You do services development today? You are new to this / looking to create or expand into service? You characterize Services as a “black hole” and are here to just try and figure it out!
Whether you have been developing services for some time or new to it, having a sound services strategy is definitely step 1. Why have a strategy? Need to understand what services you are developing and why. Doing this for free? Main course or side dish? At Dell we didn’t have a real services strategy for a long time. Started off with just support then deployment. Over time it has evolved into consulting and then culminated in the purchase of Perot Systems. Now we have a much broader objective of providing services that help customers grow and thrive. What is your services strategy? (Poll audience)Develop and sell services to enable customer success with product.Provide services that help small business customers manage their infrastructure.Etc.What do you risk without having a strategy?Leaving money on the table.Poor quality / service. Lost opportunities / low value effort.Etc.
Two types of services 1) custom 2) industrialized / productized. Make the intangible tangible. Since services can not be seen, touched or felt. Productization of Services or making your services more tangible will result in easier sales (less risk to the client), more repeat business, and more profitable engagements. Achieving Repeatability through Productization = more satisfied clients, easier to scale (think globally!) and better service quality. In a survey quoted by the late Howard Shenson in "The Contract & Fee-Setting Guide for Consultants & Professionals," consultants working exclusively on a fixed-price basis had 87% higher profits than those working on a daily or hourly basis.How do you productize a service?Fixed scope = Setting defined result – Statement of Work or SOWFixed PriceName your product!Create Messaging – describe product, features, function, benefitSimply treat it like a product! Use marking mix 4 Ps (product, price, promotion, place)Etc.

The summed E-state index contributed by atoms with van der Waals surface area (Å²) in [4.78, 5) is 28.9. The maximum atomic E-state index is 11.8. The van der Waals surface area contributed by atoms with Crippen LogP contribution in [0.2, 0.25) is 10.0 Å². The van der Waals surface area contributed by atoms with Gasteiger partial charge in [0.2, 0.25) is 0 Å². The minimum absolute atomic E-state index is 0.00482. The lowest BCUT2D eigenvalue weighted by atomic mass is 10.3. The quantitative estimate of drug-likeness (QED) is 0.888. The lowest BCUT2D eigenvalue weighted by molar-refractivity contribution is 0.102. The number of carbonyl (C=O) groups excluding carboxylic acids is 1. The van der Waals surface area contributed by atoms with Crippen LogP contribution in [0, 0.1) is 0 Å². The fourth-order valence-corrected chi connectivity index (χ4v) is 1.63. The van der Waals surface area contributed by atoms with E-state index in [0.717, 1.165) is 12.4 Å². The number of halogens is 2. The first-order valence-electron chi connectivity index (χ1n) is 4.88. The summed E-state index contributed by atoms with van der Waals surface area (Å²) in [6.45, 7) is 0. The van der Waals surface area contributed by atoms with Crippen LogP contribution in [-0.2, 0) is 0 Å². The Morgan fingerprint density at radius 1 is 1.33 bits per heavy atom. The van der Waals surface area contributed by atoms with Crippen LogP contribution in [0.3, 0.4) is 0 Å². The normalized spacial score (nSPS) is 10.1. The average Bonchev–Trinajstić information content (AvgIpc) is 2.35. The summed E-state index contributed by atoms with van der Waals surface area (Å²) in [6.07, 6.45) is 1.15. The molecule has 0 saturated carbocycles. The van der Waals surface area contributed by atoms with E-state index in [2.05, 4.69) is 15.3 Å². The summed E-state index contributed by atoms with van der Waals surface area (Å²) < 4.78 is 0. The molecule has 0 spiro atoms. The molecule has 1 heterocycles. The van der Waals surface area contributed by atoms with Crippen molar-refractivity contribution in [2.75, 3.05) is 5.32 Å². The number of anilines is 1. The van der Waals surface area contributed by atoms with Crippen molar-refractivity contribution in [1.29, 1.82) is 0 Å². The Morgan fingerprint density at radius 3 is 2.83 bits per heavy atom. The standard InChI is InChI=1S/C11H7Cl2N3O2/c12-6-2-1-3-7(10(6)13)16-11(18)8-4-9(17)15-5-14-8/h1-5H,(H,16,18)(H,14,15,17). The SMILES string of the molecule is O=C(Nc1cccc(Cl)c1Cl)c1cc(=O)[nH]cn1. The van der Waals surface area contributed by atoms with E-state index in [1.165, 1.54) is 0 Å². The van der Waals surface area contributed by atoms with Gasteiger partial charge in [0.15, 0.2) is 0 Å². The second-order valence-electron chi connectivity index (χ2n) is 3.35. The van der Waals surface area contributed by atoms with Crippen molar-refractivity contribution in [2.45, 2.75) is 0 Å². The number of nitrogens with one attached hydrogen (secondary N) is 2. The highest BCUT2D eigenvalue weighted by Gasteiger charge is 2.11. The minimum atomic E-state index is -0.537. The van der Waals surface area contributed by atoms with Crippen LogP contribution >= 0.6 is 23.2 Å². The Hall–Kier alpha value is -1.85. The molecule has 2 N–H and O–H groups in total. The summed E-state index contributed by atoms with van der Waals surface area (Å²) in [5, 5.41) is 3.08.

I have constantly seen examples where services where built by slapping something together and giving it a name. At Dell we had the issue early on of creating SOW and SKUs then frustrated why it was not selling or if it did sell there was mass confusion on what was supposed to happen.Since services are by nature malleable / intangible you run the risk of continuous churn without a defined service product development model. Having a model will help you have discipline during the product development process as you have clear deliverables, expectations and milestones as you develop the Service.What are some models/framework/processes being used? How is it working for you?What are the key things to include in the process?Product Definition, Biz Case, etc. = all the typical product management stuff – think pragmatic, zigzag, etc.Training!TestingGTM PlanEtc.
Services need engineering too. You need to design your service to deliver on what was promised in your messaging and statement of work. Designing and documenting how the service will work, what groups do what, swim lanes, process flows, etc. Having a design will:Allow you to test and pilot the service prior to launch.Help you quickly make corrective actions when things will break and they will!Help you train the right groups on the right process and procedure.Allow you to see the services architecture and ways to improve.How many of you use services design or architecture services?
Fire & forget is a recipe for disaster. You will never launch a perfect service so ongoing product management / care and feeding of your service will ensure you remain relevant. Not unlike any other products out there today, what is new today becomes table stakes not to long in the future. Changes to features, processes, to ensure you remain relevant and continue to exceed customer expectations.If you are not going to maintain your service then you should put and end to it. If you are not going to invest in it to keep it in good working form then it will become a clunker / junker.
Services Product Development: Five Things You Need to Know
Services Product Development:<br />Five Things you Need to Know<br />
Buck Avey Bio<br />Over a decade of IT Services Experience<br />Over Five years of Services Development<br />Consulting, Deployment and Support Services<br />Software-as-a-Service (SaaS)<br />Cloud Services<br />Currently Services Product Planning and Strategy Manager for Dell Cloud Infrastructure Solutions<br />